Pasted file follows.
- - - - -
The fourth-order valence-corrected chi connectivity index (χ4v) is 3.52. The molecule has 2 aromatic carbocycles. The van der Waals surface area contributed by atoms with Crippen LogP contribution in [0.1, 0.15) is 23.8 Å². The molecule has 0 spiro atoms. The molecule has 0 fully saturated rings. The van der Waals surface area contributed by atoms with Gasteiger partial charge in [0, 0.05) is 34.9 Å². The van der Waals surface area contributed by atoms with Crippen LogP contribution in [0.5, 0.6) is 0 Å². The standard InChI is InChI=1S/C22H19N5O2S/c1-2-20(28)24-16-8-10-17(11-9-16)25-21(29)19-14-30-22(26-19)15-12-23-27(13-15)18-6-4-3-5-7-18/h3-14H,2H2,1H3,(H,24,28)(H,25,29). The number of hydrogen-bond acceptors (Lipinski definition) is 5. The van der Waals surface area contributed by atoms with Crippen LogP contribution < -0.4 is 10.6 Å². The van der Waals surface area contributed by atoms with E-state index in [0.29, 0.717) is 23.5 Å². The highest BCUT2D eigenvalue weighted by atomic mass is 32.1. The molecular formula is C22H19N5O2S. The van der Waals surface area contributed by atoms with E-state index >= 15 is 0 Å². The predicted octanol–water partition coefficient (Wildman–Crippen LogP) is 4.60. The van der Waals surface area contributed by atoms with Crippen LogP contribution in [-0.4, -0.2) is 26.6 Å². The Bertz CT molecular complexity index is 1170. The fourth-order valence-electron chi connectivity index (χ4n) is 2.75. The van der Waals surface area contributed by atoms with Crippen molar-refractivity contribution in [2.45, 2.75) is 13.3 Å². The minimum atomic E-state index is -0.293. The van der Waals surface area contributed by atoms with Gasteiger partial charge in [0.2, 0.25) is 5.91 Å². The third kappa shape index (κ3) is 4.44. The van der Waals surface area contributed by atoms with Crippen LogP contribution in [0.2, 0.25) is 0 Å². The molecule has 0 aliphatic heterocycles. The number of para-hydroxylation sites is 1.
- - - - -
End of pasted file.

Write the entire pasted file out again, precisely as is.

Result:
The fourth-order valence-corrected chi connectivity index (χ4v) is 3.52. The molecule has 2 aromatic carbocycles. The van der Waals surface area contributed by atoms with Crippen LogP contribution in [0.1, 0.15) is 23.8 Å². The molecule has 0 spiro atoms. The molecule has 0 fully saturated rings. The van der Waals surface area contributed by atoms with Gasteiger partial charge in [0, 0.05) is 34.9 Å². The van der Waals surface area contributed by atoms with Crippen LogP contribution in [0.5, 0.6) is 0 Å². The standard InChI is InChI=1S/C22H19N5O2S/c1-2-20(28)24-16-8-10-17(11-9-16)25-21(29)19-14-30-22(26-19)15-12-23-27(13-15)18-6-4-3-5-7-18/h3-14H,2H2,1H3,(H,24,28)(H,25,29). The number of hydrogen-bond acceptors (Lipinski definition) is 5. The van der Waals surface area contributed by atoms with Crippen LogP contribution < -0.4 is 10.6 Å². The van der Waals surface area contributed by atoms with E-state index in [0.29, 0.717) is 23.5 Å². The highest BCUT2D eigenvalue weighted by atomic mass is 32.1. The molecular formula is C22H19N5O2S. The van der Waals surface area contributed by atoms with E-state index >= 15 is 0 Å². The predicted octanol–water partition coefficient (Wildman–Crippen LogP) is 4.60. The van der Waals surface area contributed by atoms with Crippen LogP contribution in [-0.4, -0.2) is 26.6 Å². The Bertz CT molecular complexity index is 1170. The fourth-order valence-electron chi connectivity index (χ4n) is 2.75. The van der Waals surface area contributed by atoms with Crippen molar-refractivity contribution in [2.45, 2.75) is 13.3 Å². The minimum atomic E-state index is -0.293. The van der Waals surface area contributed by atoms with Gasteiger partial charge in [0.2, 0.25) is 5.91 Å². The third kappa shape index (κ3) is 4.44. The van der Waals surface area contributed by atoms with Crippen LogP contribution in [0.2, 0.25) is 0 Å². The molecule has 0 aliphatic heterocycles. The number of para-hydroxylation sites is 1.